• Measuring Compensation Against the Market

    employee retentionJessica Miller-Merrill, blogging4jobs

    Compensation is the single-largest expense for the majority of companies. It helps your company recruit and retain talented personnel and therefore can be seen as an investment in your company’s success. As with any investment, a plan for how much you’re going to invest, along with when and where you’re going to invest, is essential. As a financial planner once told me, If you’re thinking about your investments individually and not as part of a bigger plan, you may as well be throwing darts at a wall of balloons and hoping you hit one that holds the jackpot.

  • Pricing to the Employee vs. Pricing to the Job

    Mykkah Herner, MA, CCP, PayScale

    As an employee, I’m often concerned with my own value and therefore worth to the organization. As a manager, I was often trying to determine the value of each job to the organization. Now as a comp professional, I focus on a little bit of both: the value of the job itself, but also the value of the employee to the organization.

  • Equity Compensation – Restricted Stock Units (RSUs), Downside Protection with a Couple Downsides

    Stickman - equity compensation - rsu
    Dan Walter, Performensation

    Last month I covered Restricted Stock Shares (RSS), today’s post covers Restricted Stock Units (RSUs). Where RSS and Stock Options are cousins, RSS and RSUs are siblings. RSS is the older sibling, with more years and experience under its belt. RSUs are the new little sister who came by surprise and often gets more attention than seems to be required. RSUs were seldom used before they shot into the spotlight following the Dotcom crash of 1999-2000. Initially, they were used to replace underwater stock options and slow the use of plan shares approved by shareholders. They provided some protection against a decrease in stock price and used somewhere between 25-50% of the shares require to provide the same value as stock options. They quickly became a major component of the equity compensation toolbox.

  • The Seven Deadly Sins of Executive Compensation

    Stickman - 7 deadly sins of exec comp
    Dan Walter, Performensation

    Most of the problems with executive compensation tend to originate within a few categories. I have attempted to summarize these and look forward to the compensation community adding their take on this topic. Look at your past mistakes and issues. Did they start with one of these seven categorical errors?

  • Equity Compensation – Restricted Stock Shares, Always a Great Tool, Sometimes

    Stickman - Equity Compensation - RSS
    Dan Walter, Performensation

    Restricted Stock Shares (RSS), often called Restricted Stock Awards (RSA) or even more simply Restricted Stock, have been used longer than any other equity compensation instrument. Companies have used variations of restricted stock for almost as long as stock has existed. While ISOs and NQSOs are “appreciation only” awards, RSSs are Full Value Awards (FVA). RSS awards are unique in that they require the issuance of real stock as of the date of the award. Restricted Stock is a confusing term since it can refer to at least three major categories of stock. 1) Stock issued prior to registration with the SEC under the 1933 Act; 2) Stock issued to affiliates of the company who are subject to Rule 144 filings; 3) Stock that must meet time and/or performance conditions before it can be freely transferred. For the sake of this post, I will only cover the last of these.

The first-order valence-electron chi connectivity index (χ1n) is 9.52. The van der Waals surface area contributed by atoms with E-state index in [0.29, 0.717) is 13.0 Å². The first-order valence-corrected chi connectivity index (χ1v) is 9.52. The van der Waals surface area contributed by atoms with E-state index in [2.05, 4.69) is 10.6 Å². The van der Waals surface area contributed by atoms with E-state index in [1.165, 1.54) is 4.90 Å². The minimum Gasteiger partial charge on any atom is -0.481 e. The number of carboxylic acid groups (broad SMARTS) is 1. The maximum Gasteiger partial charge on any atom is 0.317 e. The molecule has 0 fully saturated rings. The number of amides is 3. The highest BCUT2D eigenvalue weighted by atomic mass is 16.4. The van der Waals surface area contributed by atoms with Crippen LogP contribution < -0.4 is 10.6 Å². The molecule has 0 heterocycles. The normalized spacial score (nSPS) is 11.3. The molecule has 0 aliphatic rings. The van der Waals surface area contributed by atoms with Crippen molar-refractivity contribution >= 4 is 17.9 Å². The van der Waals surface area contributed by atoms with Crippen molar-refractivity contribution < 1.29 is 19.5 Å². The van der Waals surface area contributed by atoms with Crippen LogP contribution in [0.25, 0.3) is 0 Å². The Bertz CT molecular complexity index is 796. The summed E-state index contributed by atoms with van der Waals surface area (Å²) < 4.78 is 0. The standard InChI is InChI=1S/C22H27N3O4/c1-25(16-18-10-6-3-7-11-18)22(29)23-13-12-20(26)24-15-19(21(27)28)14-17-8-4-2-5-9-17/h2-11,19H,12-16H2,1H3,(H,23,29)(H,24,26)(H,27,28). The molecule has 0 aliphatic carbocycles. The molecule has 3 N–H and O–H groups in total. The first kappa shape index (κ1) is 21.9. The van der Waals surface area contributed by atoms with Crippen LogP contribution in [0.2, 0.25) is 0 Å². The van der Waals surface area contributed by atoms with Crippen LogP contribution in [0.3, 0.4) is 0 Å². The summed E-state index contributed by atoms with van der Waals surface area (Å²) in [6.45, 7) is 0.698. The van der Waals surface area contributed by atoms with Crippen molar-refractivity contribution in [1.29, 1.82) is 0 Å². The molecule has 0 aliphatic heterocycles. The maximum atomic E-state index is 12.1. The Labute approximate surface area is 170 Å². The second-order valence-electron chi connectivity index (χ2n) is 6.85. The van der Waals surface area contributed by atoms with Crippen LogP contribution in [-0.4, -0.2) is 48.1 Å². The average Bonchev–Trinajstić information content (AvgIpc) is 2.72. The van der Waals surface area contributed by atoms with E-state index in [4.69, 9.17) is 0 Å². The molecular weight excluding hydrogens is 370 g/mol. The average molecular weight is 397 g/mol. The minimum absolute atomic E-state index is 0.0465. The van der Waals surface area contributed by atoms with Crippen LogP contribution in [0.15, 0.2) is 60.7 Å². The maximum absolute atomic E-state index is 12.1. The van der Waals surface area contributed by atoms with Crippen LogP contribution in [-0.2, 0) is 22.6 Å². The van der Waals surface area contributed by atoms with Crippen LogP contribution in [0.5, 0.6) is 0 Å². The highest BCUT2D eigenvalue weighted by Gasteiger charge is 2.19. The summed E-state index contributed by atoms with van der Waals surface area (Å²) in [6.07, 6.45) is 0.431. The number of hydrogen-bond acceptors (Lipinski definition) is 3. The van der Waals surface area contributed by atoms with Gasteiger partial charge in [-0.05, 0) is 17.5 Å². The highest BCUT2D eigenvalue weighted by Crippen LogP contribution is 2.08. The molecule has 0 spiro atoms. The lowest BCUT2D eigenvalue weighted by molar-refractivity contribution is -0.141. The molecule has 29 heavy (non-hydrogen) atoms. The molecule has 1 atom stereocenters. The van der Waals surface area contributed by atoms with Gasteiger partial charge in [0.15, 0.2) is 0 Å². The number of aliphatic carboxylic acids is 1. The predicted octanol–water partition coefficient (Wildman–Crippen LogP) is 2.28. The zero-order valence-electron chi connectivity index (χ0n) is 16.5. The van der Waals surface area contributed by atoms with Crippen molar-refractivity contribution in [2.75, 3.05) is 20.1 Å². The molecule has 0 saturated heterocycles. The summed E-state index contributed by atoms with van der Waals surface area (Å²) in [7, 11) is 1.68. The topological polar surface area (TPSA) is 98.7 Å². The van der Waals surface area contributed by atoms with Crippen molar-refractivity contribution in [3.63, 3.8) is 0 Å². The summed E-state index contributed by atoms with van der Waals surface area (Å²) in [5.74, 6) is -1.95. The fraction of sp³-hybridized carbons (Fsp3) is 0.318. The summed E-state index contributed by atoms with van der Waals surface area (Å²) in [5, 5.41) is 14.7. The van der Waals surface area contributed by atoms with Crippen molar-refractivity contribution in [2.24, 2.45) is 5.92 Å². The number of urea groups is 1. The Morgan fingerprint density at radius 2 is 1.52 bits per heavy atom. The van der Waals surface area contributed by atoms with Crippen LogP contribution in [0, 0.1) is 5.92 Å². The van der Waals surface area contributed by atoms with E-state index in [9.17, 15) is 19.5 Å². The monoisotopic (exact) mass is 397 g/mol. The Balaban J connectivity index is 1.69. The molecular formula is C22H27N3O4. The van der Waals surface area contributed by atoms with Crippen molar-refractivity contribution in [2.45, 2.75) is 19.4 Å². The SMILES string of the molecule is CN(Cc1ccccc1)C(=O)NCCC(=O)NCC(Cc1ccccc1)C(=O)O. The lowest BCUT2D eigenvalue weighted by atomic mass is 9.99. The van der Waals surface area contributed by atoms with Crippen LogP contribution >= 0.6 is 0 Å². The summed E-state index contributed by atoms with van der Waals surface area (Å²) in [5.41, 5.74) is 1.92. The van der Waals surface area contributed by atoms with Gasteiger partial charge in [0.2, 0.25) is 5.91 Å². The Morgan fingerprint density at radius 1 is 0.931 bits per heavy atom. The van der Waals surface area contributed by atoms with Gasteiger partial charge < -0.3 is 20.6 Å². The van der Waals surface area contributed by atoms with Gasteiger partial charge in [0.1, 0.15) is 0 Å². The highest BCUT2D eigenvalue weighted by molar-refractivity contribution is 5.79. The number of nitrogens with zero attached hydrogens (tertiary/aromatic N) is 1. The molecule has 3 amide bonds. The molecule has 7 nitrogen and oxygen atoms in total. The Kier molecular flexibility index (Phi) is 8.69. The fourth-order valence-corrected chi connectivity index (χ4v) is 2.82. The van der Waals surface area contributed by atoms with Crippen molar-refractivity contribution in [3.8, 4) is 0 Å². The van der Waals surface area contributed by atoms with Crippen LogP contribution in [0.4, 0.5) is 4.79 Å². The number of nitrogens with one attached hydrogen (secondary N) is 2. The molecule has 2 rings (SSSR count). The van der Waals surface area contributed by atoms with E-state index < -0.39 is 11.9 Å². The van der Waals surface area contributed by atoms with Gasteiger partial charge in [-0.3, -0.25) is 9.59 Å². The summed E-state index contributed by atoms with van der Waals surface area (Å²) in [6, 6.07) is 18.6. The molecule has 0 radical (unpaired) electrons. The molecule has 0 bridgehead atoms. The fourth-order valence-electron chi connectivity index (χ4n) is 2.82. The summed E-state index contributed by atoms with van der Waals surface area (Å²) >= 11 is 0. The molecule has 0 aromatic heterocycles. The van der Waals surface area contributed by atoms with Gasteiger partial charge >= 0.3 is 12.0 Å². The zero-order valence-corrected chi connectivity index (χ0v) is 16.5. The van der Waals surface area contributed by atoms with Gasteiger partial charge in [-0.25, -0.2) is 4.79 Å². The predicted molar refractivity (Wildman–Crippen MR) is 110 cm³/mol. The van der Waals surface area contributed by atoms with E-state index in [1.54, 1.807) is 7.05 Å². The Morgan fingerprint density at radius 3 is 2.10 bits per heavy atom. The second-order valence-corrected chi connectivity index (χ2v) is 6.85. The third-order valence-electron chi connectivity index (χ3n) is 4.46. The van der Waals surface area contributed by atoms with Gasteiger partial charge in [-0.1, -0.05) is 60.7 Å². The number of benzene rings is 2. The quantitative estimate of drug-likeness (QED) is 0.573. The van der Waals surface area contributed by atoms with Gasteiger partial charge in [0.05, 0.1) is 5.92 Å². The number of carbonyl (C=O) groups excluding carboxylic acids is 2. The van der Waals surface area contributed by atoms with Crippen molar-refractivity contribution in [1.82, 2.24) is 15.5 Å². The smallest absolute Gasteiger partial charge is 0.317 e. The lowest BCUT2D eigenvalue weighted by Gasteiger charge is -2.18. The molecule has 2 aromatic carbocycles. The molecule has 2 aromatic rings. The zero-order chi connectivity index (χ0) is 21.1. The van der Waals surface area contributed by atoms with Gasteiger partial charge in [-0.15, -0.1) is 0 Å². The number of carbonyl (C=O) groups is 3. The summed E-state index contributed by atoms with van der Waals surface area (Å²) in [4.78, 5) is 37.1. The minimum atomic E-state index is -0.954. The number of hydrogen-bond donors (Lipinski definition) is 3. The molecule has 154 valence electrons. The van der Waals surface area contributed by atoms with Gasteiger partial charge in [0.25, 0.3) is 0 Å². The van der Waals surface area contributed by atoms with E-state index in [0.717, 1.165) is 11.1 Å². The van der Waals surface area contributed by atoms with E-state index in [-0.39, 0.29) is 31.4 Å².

• The Performance Review. Formal or Informal?

    Jessica Miller-Merrell, blogging4jobs

    A performance evaluation is an opportunity for a manager and an employee to meet and discuss the employee's job performance, organizational priorities, and performance goals. For employees this process can be something they dread or look forward to. Despite being a star employee there might be things that they can still improve on but receiving that type of feedback can feel like being put in front of a firing squad. As new generations continue to enter the workforce the way they receive feedback varies. Formal processes can seem daunting, where an informal review might put them at ease.

  • CFO Corner: What the Heck is Realizable Pay (and why you need to know…now)

    Stickman - Realizable Pay
    Dan Walter, Performensation

    In the good old days, determining total compensation was fairly easy. Always wrong, but easy. For any given year you just added up what you paid people in base pay, what you expected to pay them in bonuses, other cash incentives, and the Fair Value (or a reasonable equivalent) of equity at the time it was granted. Public companies disclosed this information and shareholders were left to make their own projections from there. There has been a fairly rapid movement to a measurement called “realizable pay” (the current/recent value of outstanding pay). This metric may also be combined with “realized pay” (the value of exercised or otherwise delivered pay) in an attempt to provide a more accurate picture of total compensation and its alignment to company performance.

  • Are We Closing the Gender Gap at Work?

    Jessica Miller-Merrell, blogging4jobs

    More than 50 years ago women earned about 60 percent on average of what men earned when working year-round full time. That percentage was steady up until the 1980s when there was considerable progression in the movement. The percentage then increase to about 72 percent where it has remained for nearly two decades only rising by 5% in the past 20+ years.  

  • 5 New Year’s Resolutions for Your 2013 Comp Plan


    Mykkah Herner, MA, CCP, 
    Compensation Consultant at PayScale

    It’s the end of the year! I’m wrapping up a bunch of client projects, getting them all set to launch their brand new compensation plans in the New Year. As I’m doing so, I’m realizing how helpful the tried and true New Years’ Resolutions are when thinking about best practices for managing compensation plans. Below are some of my favorites.


Sign up for the latest tips and tricks in compensation from PayScale.
Sign up for PayScale News
Career News